Compulsory Microchipping England Scotland and Wales
All dogs in the UK must be microchipped whatever age
All dogs must still wear a collar or harness displaying an ID tag (Unless they are working dogs gundogs, police and military) see below under collars and tags
Puppies must be microchipped by 8 weeks
Breeders will be responsible for microchipping and must be recorded as the first keeper
The recorded keepers (where the dog resides) MUST keep contact details up to date on a government compliant database
Full guidance can be found (1) Government Microchip Law (there are varying regulations in Wales and Scotland).
All dog owners and keepers of dogs in England Scotland and Wales are legally required to have their pet microchipped
Since April 6, 2016, any owner or keeper whose dog is not chipped could face a fine of £500 if they fail to act when warned.
Collars and Tags:
Gundogs, working hounds, (such as foxhounds) sheep and cattle dogs are allowed to work without a collar and therefore without a visible tag, so are hounds.
Gundogs can only go collarless when they are actually working.
I know a lot of people that are not aware of this rule and think that because they work their gundogs they never need a collar and tag.
If you are not working your dog then you must have that you can hang a tag on your dogs at all times. whether that it is a stroll in the park or dropping in the local pub your dog should be collared and tagged.
The law pertains to England, Scotland and Wales. Wales initially decided to bring the law in on April 2015 but realised it needed more time before rollout. If you want a handy tag that you can change the details whether you are on holiday or staying with friends in minutes. then check out my famous (2) Doglistener Leads and Collars and IDTags. Maximum 5000 fine for not having a visible ID Tag attached to your dog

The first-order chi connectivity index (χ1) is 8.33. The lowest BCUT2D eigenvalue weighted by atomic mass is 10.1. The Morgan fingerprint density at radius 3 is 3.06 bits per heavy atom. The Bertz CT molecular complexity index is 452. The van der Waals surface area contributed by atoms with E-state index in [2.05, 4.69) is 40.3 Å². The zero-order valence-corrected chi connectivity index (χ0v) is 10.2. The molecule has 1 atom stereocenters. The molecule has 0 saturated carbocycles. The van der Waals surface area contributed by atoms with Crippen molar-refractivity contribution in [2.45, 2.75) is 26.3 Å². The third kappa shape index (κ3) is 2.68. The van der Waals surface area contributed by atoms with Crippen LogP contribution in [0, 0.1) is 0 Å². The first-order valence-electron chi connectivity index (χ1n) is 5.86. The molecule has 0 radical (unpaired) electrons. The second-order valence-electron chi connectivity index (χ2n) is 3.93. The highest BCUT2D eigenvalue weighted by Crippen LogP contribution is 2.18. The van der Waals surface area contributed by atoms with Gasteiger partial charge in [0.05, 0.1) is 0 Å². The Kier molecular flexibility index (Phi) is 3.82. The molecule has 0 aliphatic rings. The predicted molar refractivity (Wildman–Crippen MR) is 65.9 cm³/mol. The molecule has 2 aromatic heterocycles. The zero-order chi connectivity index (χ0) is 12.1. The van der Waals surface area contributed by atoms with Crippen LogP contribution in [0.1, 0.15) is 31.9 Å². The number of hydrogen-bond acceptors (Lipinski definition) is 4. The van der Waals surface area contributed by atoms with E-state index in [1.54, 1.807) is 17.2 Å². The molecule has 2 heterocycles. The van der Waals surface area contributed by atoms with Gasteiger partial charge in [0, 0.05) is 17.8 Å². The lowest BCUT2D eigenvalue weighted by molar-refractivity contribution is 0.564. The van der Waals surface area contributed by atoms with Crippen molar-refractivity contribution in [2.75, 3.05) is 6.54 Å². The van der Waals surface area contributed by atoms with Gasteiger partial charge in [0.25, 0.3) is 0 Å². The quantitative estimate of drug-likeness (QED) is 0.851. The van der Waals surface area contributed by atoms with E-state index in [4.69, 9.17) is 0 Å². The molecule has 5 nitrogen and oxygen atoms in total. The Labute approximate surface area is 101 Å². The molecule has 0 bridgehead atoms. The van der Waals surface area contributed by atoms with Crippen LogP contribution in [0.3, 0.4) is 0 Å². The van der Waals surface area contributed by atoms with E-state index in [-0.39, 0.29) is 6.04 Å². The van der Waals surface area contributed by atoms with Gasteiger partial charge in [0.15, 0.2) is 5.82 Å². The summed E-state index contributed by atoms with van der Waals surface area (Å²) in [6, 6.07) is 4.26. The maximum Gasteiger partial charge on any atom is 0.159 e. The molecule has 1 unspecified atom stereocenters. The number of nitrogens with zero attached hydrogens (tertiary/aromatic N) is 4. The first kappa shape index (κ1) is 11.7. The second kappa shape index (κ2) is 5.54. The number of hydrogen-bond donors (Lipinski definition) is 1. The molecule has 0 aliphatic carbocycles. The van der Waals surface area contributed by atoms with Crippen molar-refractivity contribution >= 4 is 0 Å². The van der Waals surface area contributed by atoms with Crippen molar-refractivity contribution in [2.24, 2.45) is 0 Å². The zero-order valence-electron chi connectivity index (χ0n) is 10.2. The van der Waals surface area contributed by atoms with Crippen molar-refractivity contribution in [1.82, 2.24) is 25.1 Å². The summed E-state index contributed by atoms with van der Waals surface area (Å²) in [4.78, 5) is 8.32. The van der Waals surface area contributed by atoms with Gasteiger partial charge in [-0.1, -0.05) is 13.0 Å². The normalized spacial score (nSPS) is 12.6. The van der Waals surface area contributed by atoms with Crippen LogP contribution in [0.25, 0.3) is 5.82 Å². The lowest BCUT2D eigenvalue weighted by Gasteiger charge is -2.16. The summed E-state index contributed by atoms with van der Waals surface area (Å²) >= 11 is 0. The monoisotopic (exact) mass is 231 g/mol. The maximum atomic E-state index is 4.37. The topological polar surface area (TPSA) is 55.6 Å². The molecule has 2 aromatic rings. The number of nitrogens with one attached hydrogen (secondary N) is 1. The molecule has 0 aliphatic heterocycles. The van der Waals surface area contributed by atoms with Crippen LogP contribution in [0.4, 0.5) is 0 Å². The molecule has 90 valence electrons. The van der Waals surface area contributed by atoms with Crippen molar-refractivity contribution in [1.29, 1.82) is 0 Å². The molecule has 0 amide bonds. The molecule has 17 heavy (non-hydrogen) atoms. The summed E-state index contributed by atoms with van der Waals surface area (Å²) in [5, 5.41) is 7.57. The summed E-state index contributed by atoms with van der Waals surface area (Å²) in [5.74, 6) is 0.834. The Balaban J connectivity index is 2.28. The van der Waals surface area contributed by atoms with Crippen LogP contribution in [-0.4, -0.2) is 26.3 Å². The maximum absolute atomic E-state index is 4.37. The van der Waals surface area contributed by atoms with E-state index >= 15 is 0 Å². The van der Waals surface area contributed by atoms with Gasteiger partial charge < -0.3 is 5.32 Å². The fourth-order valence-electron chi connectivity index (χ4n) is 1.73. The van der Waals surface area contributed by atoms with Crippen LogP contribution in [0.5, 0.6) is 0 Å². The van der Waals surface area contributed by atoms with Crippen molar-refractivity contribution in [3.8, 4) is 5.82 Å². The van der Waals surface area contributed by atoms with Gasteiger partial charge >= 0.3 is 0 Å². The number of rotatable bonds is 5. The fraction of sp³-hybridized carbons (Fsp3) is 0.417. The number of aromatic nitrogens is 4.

- All puppies must be chipped and registered on an approved database before they hit the age of 8 weeks.
- It does not matter if a person is not the owner – the law applies to the dog’s “keeper”.
- Keepers found not to have had their dog chipped will be issued a warning. They will then have 21 days to act. Fines of £500 can be issued if keepers fail to do so.
- The law will be enforced by local authorities such as councils, plus police and PCSOs. Other persons may also be given permission to enforce the law – for example, RSPCA officers may be authorised. On a personal basis, I do hope the RSPCA is not involved.
- A dog microchip is about twice the size of a grain of rice. However, for smaller dogs there are smaller microchips available if required.
The term owner will not be used, it will be Keepers and Keepership rather than owner and ownership. This act means pups will be traceable right the way back to the breeder and hopefully, this will reduce the practice of illegal puppy farming and possibly inherited diseases, aggression and illegal dogs.
You had initially until the 5th April 2016 to get the dog microchipped, whatever age of the dog. If your dog is found to not have been chipped you will be issued a warning and 21 days to act and get the dog chipped.
Fines of £500 may be given to those who fail to do so. There are no exceptions except for medical reasons. A dog will be legally exempt from being microchipped only when a vet certifies that it cannot be microchipped for health reasons. This needs to done on a form approved by the Secretary of State.